The UK’s oldest investment trust, which was founded in 1868, has upped dividends by 5.8%.
F&C Investment Trust (LSE:FCIT) has continued its stellar dividend track record with an inflation-beating dividend increase.
The UK’s oldest investment trust, which was founded in 1868, upped dividends by 5.8% in its latest financial year, which runs to the end of 2021. This is ahead of an inflation rate of 5.4% in December, as measured by the Consumer Prices Index.
The total dividend for the year is 12.8p per share, up from 12.1p per share a year ago; representing the 51st dividend increase in a row.
The performance of its underlying investments – the net asset value (NAV) – outperformed the benchmark. F&C Investment Trust’s NAV was up 21.7%, versus 19.5% for the FTSE All-World Index.
Its share price total return, however, fell slightly short, up 19.4%. This was due to the trust’s discount widening over the year, from 5.4% to 7.3%.
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Private equity, which comprises 10% of the trust’s assets, was a key contributor to performance. Gearing was also cited as providing a performance boost.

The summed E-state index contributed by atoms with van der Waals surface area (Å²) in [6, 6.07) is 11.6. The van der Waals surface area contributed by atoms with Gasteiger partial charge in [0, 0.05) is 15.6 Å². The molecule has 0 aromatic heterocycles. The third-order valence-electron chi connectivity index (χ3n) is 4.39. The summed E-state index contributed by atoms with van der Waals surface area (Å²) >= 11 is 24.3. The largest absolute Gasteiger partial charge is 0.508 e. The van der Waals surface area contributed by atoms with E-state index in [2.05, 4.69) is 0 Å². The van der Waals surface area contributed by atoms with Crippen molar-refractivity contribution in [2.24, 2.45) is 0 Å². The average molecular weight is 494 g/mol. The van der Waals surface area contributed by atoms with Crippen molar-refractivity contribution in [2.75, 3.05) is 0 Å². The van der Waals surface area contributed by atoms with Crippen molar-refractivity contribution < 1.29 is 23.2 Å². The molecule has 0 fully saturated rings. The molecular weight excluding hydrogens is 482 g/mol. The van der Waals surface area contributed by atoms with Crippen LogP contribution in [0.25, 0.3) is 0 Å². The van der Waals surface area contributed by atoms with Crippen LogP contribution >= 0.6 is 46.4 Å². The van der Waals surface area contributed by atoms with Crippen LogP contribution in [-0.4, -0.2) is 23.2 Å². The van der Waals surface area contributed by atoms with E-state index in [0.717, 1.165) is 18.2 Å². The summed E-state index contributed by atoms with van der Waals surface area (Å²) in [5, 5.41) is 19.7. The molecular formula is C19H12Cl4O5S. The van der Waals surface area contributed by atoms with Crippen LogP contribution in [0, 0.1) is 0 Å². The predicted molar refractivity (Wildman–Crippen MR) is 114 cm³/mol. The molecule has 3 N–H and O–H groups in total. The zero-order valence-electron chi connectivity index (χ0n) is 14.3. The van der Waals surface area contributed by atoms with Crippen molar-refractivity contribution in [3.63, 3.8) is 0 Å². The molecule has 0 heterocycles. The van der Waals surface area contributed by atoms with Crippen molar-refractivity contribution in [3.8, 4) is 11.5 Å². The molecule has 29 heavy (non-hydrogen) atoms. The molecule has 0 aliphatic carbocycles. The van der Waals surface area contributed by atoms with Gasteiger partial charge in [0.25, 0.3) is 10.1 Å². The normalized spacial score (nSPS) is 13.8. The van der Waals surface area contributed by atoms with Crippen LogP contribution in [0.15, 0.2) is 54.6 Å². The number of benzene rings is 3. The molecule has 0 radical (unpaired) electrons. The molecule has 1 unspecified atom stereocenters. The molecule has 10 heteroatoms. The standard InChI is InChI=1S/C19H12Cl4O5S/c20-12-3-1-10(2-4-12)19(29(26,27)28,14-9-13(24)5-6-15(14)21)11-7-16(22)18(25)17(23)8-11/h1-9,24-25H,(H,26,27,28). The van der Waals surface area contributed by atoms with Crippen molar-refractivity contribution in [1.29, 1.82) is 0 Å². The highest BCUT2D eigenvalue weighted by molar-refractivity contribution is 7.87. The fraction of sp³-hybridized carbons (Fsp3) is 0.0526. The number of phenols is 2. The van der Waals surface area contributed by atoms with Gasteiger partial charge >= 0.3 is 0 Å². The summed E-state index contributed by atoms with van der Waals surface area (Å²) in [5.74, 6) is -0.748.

Some of the listed portfolios, however, slightly lagged the return from the benchmark.
The trust, which appears on interactive investor's Super 60 rated list of investments, adopts a multi-manager strategy and fund manager Paul Niven is responsible for the asset allocation and level of gearing. Niven divides the portfolio into a range of global and regional strategies. Some of these are subcontracted to external managers.
The global trust has a very small weighting to two Russian securities, which comprised 0.3% of assets at the end of 2021. Following Russia’s invasion of Ukraine, they have been written down. F&C adds that once liquidity permits, it will seek to divest all direct exposure to Russian equities.
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Niven said: “The Russian invasion of Ukraine is an historically significant event which is exerting a terrible toll on the Ukrainian people. Events are fast-moving and causing significant volatility in markets and creating challenges to the fundamental outlook for the global economy.
“The immediate impact of Ukraine, beyond the unfolding humanitarian crisis, is to dent an economic recovery that was under way as the impact of the Omicron variant of Covid 19 receded. It will also raise inflation in the near term via the direct impact on food and energy prices, and by exacerbating supply shortages.
“Expectations for global growth have also been cut, with Europe particularly exposed and there is now some greater uncertainty with respect to the near-term outlook for central bank policy.”
In its latest results, the trust reaffirmed the commitment it made a year ago to transition its portfolio to net-zero carbon emissions by 2050, at the latest.
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